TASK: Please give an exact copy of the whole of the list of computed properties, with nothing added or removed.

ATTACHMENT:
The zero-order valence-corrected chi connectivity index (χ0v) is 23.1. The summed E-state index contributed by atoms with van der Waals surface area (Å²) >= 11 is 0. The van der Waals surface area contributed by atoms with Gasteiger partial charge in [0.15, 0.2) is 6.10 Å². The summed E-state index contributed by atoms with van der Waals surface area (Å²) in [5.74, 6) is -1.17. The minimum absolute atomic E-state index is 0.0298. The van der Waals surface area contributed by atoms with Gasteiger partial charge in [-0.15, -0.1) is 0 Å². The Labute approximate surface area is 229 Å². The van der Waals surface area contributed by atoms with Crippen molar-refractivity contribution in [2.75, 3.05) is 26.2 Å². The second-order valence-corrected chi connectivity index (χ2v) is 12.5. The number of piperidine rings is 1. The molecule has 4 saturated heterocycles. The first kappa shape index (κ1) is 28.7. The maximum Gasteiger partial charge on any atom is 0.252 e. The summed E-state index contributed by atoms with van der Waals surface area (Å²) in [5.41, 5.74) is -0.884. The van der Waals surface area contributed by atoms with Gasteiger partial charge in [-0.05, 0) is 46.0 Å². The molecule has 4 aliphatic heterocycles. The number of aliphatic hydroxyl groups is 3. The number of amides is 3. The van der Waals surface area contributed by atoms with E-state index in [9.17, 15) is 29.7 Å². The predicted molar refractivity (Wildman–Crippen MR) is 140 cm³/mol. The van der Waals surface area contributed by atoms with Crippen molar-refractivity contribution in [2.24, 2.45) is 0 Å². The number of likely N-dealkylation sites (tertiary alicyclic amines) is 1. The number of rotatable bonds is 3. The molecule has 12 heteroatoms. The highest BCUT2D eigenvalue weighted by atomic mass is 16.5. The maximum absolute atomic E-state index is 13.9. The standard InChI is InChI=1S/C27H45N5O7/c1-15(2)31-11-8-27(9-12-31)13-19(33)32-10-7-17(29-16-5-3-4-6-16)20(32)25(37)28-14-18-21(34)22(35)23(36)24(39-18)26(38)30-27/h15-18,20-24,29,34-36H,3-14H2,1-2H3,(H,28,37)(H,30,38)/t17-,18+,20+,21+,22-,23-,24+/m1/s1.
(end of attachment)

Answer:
The zero-order valence-corrected chi connectivity index (χ0v) is 23.1. The summed E-state index contributed by atoms with van der Waals surface area (Å²) >= 11 is 0. The van der Waals surface area contributed by atoms with Gasteiger partial charge in [0.15, 0.2) is 6.10 Å². The summed E-state index contributed by atoms with van der Waals surface area (Å²) in [5.74, 6) is -1.17. The minimum absolute atomic E-state index is 0.0298. The van der Waals surface area contributed by atoms with Gasteiger partial charge in [-0.15, -0.1) is 0 Å². The Labute approximate surface area is 229 Å². The van der Waals surface area contributed by atoms with Crippen molar-refractivity contribution in [2.75, 3.05) is 26.2 Å². The second-order valence-corrected chi connectivity index (χ2v) is 12.5. The number of piperidine rings is 1. The molecule has 4 saturated heterocycles. The first kappa shape index (κ1) is 28.7. The maximum Gasteiger partial charge on any atom is 0.252 e. The summed E-state index contributed by atoms with van der Waals surface area (Å²) in [5.41, 5.74) is -0.884. The van der Waals surface area contributed by atoms with Gasteiger partial charge in [-0.05, 0) is 46.0 Å². The molecule has 4 aliphatic heterocycles. The number of aliphatic hydroxyl groups is 3. The number of amides is 3. The van der Waals surface area contributed by atoms with E-state index in [9.17, 15) is 29.7 Å². The predicted molar refractivity (Wildman–Crippen MR) is 140 cm³/mol. The van der Waals surface area contributed by atoms with Crippen molar-refractivity contribution in [2.24, 2.45) is 0 Å². The number of likely N-dealkylation sites (tertiary alicyclic amines) is 1. The number of rotatable bonds is 3. The molecule has 12 heteroatoms. The highest BCUT2D eigenvalue weighted by atomic mass is 16.5. The maximum absolute atomic E-state index is 13.9. The standard InChI is InChI=1S/C27H45N5O7/c1-15(2)31-11-8-27(9-12-31)13-19(33)32-10-7-17(29-16-5-3-4-6-16)20(32)25(37)28-14-18-21(34)22(35)23(36)24(39-18)26(38)30-27/h15-18,20-24,29,34-36H,3-14H2,1-2H3,(H,28,37)(H,30,38)/t17-,18+,20+,21+,22-,23-,24+/m1/s1.